Thai Numerals ? ? ? ? ? ? ? ? ? ?
RTGS sun nueng song sam si ha hok chet paet kao sip sao
Transliteration soun nung song sam si ha hok chet pèt kao sip xao

Lao compatible software

Linux has been available in Lao since 2005.[26]

Windows did not officially support Lao until Windows Vista.[27] User-generated fonts are freely available online.[28]

In December 2011, the Lao Ministry of Science and Technology, in cooperation with the Ministry of Post and Telecommunications, officially[29] authorized the use of Phetsarath OT[30] as the standard national font.

The Phetsarath OT font was already adopted by the government in 2009; however, Lao users were unable to use it, as international software manufacturers did not include the font in their software systems. Mobile devices were not able to use or show Lao language. Instead, mobile phone users had to rely on Thai or English as language.

The Laos Ministry of Post and Telecommunications asked local technicians to develop a software system of international standard that would enable the Phetsarath OT font to be like other font systems that local users could access.

In March 2011, the Lao company XY Mobile presented[31] the Phetsarath OT on mobile phones as well as tablet PCs using the mobile device operating system Android.

iOS supports Lao script on iPhones and iPads.


The Unicode block for the Lao script is U+0E80-U+0EFF, added in Unicode version 1.0. The first ten characters of the row U+0EDx are the Lao numerals 0 through 9. Throughout the chart, grey (unassigned) code points are shown because the assigned Lao characters intentionally match the relative positions of the corresponding Thai characters. This has created the anomaly that the Lao letter ? is not in alphabetical order, since it occupies the same code-point as the Thai letter ?.

Official Unicode Consortium code chart (PDF)
  0 1 2 3 4 5 6 7 8 9 A B C D E F
U+0E8x ? ? ? ? ? ? ? ? ? ? ? ?
U+0E9x ? ? ? ? ? ? ? ? ? ? ? ? ? ? ? ?
U+0EAx ? ? ? ? ? ? ? ? ? ? ? ? ? ?
U+0EBx ? ? ? ? ? ? ? ? ? ? ? ? ? ?
U+0ECx ? ? ? ? ? ? ? ? ? ? ? ?
U+0EDx ? ? ? ? ? ? ? ? ? ? ? ? ? ?
1.^ As of Unicode version 13.0
2.^ Grey areas indicate non-assigned code points

See also


  1. ^ Benedict, Paul K. "Languages and literatures of Indochina." The Far Eastern Quarterly (1947): 379-389.
  2. ^ For comparison of the two, please see Daniels, Peter T. & Bright, William. (Eds.). (1996). The World's Writing Systems (pp. 460-461). New York, NY: Oxford University Press.
  3. ^ Unicode Consortium. (2019). Lao. In The Unicode Standard Version 12.0 (p. 635). Mountain View, CA: Unicode Consortium.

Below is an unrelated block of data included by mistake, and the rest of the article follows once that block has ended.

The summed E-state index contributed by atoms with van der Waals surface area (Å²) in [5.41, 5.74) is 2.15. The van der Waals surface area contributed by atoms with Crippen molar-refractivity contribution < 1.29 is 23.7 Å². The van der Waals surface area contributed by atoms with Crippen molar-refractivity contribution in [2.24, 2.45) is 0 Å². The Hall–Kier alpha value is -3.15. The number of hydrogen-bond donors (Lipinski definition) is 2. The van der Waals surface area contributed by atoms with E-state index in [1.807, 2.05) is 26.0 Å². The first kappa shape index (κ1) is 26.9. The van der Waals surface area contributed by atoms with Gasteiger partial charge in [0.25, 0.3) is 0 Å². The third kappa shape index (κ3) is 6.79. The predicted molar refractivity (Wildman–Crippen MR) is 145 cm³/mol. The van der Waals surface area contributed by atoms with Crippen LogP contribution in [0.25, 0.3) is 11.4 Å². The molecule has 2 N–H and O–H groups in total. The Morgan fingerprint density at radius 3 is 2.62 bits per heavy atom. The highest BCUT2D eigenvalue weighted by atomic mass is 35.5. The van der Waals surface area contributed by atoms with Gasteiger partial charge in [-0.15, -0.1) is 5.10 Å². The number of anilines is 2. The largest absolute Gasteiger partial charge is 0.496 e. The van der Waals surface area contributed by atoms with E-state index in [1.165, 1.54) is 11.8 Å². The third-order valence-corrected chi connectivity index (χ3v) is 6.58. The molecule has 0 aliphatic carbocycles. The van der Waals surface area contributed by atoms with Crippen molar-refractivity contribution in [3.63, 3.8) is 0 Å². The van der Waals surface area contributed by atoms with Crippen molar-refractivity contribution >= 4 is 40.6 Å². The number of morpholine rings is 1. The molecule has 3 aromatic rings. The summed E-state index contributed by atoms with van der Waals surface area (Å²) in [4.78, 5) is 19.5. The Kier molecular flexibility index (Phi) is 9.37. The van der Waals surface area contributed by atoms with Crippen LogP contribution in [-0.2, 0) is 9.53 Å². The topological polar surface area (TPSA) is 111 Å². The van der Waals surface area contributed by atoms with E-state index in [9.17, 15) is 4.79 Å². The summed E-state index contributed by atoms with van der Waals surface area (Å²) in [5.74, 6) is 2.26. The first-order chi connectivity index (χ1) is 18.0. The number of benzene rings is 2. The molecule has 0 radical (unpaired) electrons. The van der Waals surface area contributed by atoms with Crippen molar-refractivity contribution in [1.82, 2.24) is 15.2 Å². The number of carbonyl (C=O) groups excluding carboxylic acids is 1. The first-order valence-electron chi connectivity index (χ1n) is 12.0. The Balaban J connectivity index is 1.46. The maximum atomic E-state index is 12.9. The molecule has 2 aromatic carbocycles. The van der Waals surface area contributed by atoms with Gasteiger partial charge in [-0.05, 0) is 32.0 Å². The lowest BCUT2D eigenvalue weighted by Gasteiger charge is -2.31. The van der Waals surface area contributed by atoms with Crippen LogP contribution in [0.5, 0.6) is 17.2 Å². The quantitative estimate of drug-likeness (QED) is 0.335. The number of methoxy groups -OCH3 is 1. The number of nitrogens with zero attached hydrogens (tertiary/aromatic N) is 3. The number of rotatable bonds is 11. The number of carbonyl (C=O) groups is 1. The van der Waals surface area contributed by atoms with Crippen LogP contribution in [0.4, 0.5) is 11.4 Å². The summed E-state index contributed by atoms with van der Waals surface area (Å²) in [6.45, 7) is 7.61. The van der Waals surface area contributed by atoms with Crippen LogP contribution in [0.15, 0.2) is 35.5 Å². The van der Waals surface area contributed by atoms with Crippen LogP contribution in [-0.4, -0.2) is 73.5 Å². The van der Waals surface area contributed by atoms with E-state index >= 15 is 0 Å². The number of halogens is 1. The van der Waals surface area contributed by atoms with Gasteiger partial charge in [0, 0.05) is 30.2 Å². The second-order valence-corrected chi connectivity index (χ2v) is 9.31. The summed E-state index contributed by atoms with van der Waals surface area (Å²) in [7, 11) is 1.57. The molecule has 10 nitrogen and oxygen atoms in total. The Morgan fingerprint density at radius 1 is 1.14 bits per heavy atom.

4. ^ Allen Kerr, with the assistance of Sing Bourommavong, Houmpheng Phetmongkhonh, Samreung Singhavara, and Somsangouane Loungsisomkham, "Lao-English Dictionary" (1972, Catholic University Press, reprinted 1992 by White Lotus Co., Ltd., Bangkok)
  5. ^ William L. Patterson and Mario E. Severino, "Lao-English Dictionary" (1995, Dunwoody Press)
  6. ^ Everson, Michael, Hosken, Martin, & Constable, Peter. (2007). Revised proposal for encoding the Lanna script in the BMP of the UCS.
  7. ^ Kourilsky, Grégory & Berment, Vincent. (2005). Towards a Computerization of the Lao Tham System of Writing. In First International Conference on Lao Studies.
  8. ^ Igunma, Jana. (2013). Aksoon Khoom: Khmer Heritage in Thai and Lao Manuscript Cultures. Tai Culture, 23: Route of the Roots: Tai-Asiatic Cultural Interaction.
  9. ^ National Assembly No. 25/NA, 6 May 2003. Constitution of the Lao People's Democratic Republic. Translation Endorsed by the Law Committee of the National Assembly of the Lao PDR. Retrieved from WIPO Lex.
  10. ^ Rajan, V., Mitchell, B., Jansche, M., & Brawer, S. (2017). Revised Proposal to Encode Lao Characters for Pali.
  11. ^ Lao (Pali). Aksharamukha. Retrieved 25 February 2020.
  12. ^ Hosken, Martin. (2010). Proposal to add minority characters to Lao script.
  13. ^ Miller, Michelle. (2013). A Description of Kmhmu' Lao Script-Based Orthography. Mon-Khmer Studies, 42, 12-25.
  14. ^ Tsumura, Fumihiko. (2009). Magical Use of Traditional Scripts in Northeastern Thai Villages. Senri Ethnological Studies, 74, 63-77.
  15. ^ Ronnakiat, Nantana (1992). Evidence of the Thai Noi alphabet found in inscriptions. The Third International Symposium on Language and Linguistics, 1326 - 1334.
  16. ^ Mitchell, Ben. (2018). Towards a comprehensive proposal for Thai Noi/Lao Buhan script.
  17. ^ Lew, Sigrid. (2014). A linguistic analysis of the Lao writing system and its suitability for minority language orthographies. Writing Systems Research, 6(1), 25-40. doi:10.1080/17586801.2013.846843
  18. ^ Kangpajanpeng, Kiao; Vilaipan, Vilaisat; Vongnaty, Kunlapan (1999). English-Lao, Lao-English Dictionary [ ] (in Lao). Vientiane.
  19. ^ Konnyvong, Syviengkhek (2005). Dictionary of the Lao Language [?] (in Lao). Vientiane..
  20. ^ a b Lao Language, level 1 [?] (in Lao). Vientiane: Ministry of Education and Sports. 2007.
  21. ^ ? (Ministry of Education and Sports), & (Research Institute for Educational Sciences). (2019). ? ?1 1. Retrieved 12 May 2020 from
  22. ^ Ronnakieat, N.
  23. ^ Davis, Garry W. (2015). The story of Lao r: Filling in the gaps. Journal of Lao Studies 2, 97-109. Retrieved from
  24. ^ Ivarsson, Søren. (2008). Creating laos: the making of a lao space between indochina and siam, 1860-1945. Copenhagen, Denmark: Nordic Inst of Asian Studies.
  25. ^ Southeast asian language resource lao dictionary. (2005). Retrieved from
  26. ^ "Survey of Language Computing in Asia" (PDF).
  27. ^ "Microsoft Windows help page". Retrieved 2018.
  28. ^ " site How to "Setup Internet Explorer to read Lao font"". Archived from the original on 18 May 2013. Retrieved 2018.
  29. ^ "New font drives IT development in Laos" (PDF). Retrieved 2018.
  30. ^ Phetsarath OT Information page"
  31. ^ "Vientiane Times Laos unveils first Tablet". Retrieved 2018.

Further reading

External links